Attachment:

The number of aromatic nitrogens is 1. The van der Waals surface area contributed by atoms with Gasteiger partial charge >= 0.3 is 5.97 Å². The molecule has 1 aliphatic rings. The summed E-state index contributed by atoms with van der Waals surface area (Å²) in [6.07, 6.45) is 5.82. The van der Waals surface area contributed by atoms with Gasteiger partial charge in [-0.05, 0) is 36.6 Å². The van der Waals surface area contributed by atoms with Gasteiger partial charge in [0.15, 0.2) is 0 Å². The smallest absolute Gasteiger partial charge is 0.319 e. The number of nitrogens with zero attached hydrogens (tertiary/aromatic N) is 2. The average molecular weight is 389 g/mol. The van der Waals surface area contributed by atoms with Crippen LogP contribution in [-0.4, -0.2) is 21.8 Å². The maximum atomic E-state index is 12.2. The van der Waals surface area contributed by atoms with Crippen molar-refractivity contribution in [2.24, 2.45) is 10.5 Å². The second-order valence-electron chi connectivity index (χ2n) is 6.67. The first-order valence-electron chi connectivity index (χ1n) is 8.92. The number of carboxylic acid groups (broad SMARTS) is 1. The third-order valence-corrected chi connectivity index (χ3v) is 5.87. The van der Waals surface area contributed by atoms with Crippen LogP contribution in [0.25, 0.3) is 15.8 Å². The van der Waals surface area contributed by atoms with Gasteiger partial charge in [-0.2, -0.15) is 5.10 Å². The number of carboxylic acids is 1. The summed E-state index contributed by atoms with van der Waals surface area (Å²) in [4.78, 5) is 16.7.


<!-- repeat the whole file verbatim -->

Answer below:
The number of aromatic nitrogens is 1. The van der Waals surface area contributed by atoms with Gasteiger partial charge >= 0.3 is 5.97 Å². The molecule has 1 aliphatic rings. The summed E-state index contributed by atoms with van der Waals surface area (Å²) in [6.07, 6.45) is 5.82. The van der Waals surface area contributed by atoms with Gasteiger partial charge in [-0.05, 0) is 36.6 Å². The van der Waals surface area contributed by atoms with Gasteiger partial charge in [0.15, 0.2) is 0 Å². The smallest absolute Gasteiger partial charge is 0.319 e. The number of nitrogens with zero attached hydrogens (tertiary/aromatic N) is 2. The average molecular weight is 389 g/mol. The van der Waals surface area contributed by atoms with Crippen LogP contribution in [-0.4, -0.2) is 21.8 Å². The maximum atomic E-state index is 12.2. The van der Waals surface area contributed by atoms with Crippen molar-refractivity contribution in [2.24, 2.45) is 10.5 Å². The second-order valence-electron chi connectivity index (χ2n) is 6.67. The first-order valence-electron chi connectivity index (χ1n) is 8.92. The number of carboxylic acid groups (broad SMARTS) is 1. The third-order valence-corrected chi connectivity index (χ3v) is 5.87. The van der Waals surface area contributed by atoms with Crippen LogP contribution in [0.25, 0.3) is 15.8 Å². The van der Waals surface area contributed by atoms with Gasteiger partial charge in [-0.2, -0.15) is 5.10 Å². The number of carboxylic acids is 1. The summed E-state index contributed by atoms with van der Waals surface area (Å²) in [4.78, 5) is 16.7.